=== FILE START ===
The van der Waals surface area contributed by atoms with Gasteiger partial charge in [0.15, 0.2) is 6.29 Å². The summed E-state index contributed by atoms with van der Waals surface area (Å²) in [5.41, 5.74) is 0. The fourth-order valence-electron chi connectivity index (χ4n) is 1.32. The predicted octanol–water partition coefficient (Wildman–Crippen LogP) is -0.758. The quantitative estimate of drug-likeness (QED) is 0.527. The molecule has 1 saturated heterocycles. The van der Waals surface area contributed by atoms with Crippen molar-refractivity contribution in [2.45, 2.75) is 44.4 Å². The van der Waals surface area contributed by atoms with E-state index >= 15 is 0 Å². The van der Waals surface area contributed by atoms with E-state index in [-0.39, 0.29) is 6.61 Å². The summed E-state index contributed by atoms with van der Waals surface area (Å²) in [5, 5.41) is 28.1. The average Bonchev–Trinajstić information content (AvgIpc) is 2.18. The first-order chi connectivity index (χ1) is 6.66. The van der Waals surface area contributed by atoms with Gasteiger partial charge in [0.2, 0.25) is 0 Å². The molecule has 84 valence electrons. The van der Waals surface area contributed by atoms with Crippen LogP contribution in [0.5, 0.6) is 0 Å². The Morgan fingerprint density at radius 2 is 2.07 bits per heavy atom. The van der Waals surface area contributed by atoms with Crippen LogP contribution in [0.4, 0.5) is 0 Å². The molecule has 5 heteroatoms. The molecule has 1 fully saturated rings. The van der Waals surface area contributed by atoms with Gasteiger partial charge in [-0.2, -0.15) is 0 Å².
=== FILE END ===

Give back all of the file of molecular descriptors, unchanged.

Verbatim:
The van der Waals surface area contributed by atoms with Gasteiger partial charge in [0.15, 0.2) is 6.29 Å². The summed E-state index contributed by atoms with van der Waals surface area (Å²) in [5.41, 5.74) is 0. The fourth-order valence-electron chi connectivity index (χ4n) is 1.32. The predicted octanol–water partition coefficient (Wildman–Crippen LogP) is -0.758. The quantitative estimate of drug-likeness (QED) is 0.527. The molecule has 1 saturated heterocycles. The van der Waals surface area contributed by atoms with Crippen molar-refractivity contribution in [2.45, 2.75) is 44.4 Å². The van der Waals surface area contributed by atoms with E-state index >= 15 is 0 Å². The van der Waals surface area contributed by atoms with E-state index in [-0.39, 0.29) is 6.61 Å². The summed E-state index contributed by atoms with van der Waals surface area (Å²) in [5, 5.41) is 28.1. The average Bonchev–Trinajstić information content (AvgIpc) is 2.18. The first-order chi connectivity index (χ1) is 6.66. The van der Waals surface area contributed by atoms with Gasteiger partial charge in [0.2, 0.25) is 0 Å². The molecule has 84 valence electrons. The van der Waals surface area contributed by atoms with Crippen LogP contribution in [0.5, 0.6) is 0 Å². The Morgan fingerprint density at radius 2 is 2.07 bits per heavy atom. The van der Waals surface area contributed by atoms with Crippen LogP contribution in [0.4, 0.5) is 0 Å². The molecule has 5 heteroatoms. The molecule has 1 fully saturated rings. The van der Waals surface area contributed by atoms with Gasteiger partial charge in [-0.2, -0.15) is 0 Å².